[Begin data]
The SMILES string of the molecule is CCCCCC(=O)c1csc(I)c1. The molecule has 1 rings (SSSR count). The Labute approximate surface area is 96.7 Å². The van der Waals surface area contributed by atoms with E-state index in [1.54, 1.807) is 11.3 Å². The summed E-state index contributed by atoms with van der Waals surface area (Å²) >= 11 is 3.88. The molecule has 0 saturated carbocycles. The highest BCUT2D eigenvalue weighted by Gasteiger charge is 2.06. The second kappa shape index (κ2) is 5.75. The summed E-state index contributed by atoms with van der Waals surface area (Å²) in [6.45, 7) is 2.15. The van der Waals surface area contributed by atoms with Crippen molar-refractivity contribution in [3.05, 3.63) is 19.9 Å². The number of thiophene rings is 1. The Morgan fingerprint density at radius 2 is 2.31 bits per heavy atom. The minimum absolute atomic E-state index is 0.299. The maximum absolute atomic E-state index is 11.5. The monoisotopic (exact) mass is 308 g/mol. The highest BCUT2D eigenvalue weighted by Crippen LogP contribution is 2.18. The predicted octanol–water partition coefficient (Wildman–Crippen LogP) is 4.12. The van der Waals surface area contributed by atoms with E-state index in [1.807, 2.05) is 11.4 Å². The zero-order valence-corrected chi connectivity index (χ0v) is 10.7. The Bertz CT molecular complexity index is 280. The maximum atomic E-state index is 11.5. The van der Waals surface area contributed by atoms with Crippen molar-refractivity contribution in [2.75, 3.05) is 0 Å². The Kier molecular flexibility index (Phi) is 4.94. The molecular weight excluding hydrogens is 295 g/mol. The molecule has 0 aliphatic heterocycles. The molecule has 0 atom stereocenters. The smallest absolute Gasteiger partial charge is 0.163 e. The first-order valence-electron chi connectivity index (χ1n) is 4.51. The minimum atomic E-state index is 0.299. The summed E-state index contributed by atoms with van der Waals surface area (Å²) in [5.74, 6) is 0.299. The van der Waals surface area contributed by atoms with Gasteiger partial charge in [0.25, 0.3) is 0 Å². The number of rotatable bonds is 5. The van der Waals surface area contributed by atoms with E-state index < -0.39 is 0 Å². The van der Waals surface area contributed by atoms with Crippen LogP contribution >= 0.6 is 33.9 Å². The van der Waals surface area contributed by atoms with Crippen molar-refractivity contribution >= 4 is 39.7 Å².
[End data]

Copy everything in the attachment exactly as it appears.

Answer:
The SMILES string of the molecule is CCCCCC(=O)c1csc(I)c1. The molecule has 1 rings (SSSR count). The Labute approximate surface area is 96.7 Å². The van der Waals surface area contributed by atoms with E-state index in [1.54, 1.807) is 11.3 Å². The summed E-state index contributed by atoms with van der Waals surface area (Å²) >= 11 is 3.88. The molecule has 0 saturated carbocycles. The highest BCUT2D eigenvalue weighted by Gasteiger charge is 2.06. The second kappa shape index (κ2) is 5.75. The summed E-state index contributed by atoms with van der Waals surface area (Å²) in [6.45, 7) is 2.15. The van der Waals surface area contributed by atoms with Crippen molar-refractivity contribution in [3.05, 3.63) is 19.9 Å². The number of thiophene rings is 1. The Morgan fingerprint density at radius 2 is 2.31 bits per heavy atom. The minimum absolute atomic E-state index is 0.299. The maximum absolute atomic E-state index is 11.5. The monoisotopic (exact) mass is 308 g/mol. The highest BCUT2D eigenvalue weighted by Crippen LogP contribution is 2.18. The predicted octanol–water partition coefficient (Wildman–Crippen LogP) is 4.12. The van der Waals surface area contributed by atoms with E-state index in [1.807, 2.05) is 11.4 Å². The zero-order valence-corrected chi connectivity index (χ0v) is 10.7. The Bertz CT molecular complexity index is 280. The maximum atomic E-state index is 11.5. The van der Waals surface area contributed by atoms with Crippen molar-refractivity contribution in [2.75, 3.05) is 0 Å². The Kier molecular flexibility index (Phi) is 4.94. The molecular weight excluding hydrogens is 295 g/mol. The molecule has 0 aliphatic heterocycles. The molecule has 0 atom stereocenters. The smallest absolute Gasteiger partial charge is 0.163 e. The first-order valence-electron chi connectivity index (χ1n) is 4.51. The minimum atomic E-state index is 0.299. The summed E-state index contributed by atoms with van der Waals surface area (Å²) in [5.74, 6) is 0.299. The van der Waals surface area contributed by atoms with Gasteiger partial charge in [0.25, 0.3) is 0 Å². The number of rotatable bonds is 5. The van der Waals surface area contributed by atoms with E-state index < -0.39 is 0 Å². The van der Waals surface area contributed by atoms with Crippen LogP contribution >= 0.6 is 33.9 Å². The van der Waals surface area contributed by atoms with Crippen molar-refractivity contribution >= 4 is 39.7 Å².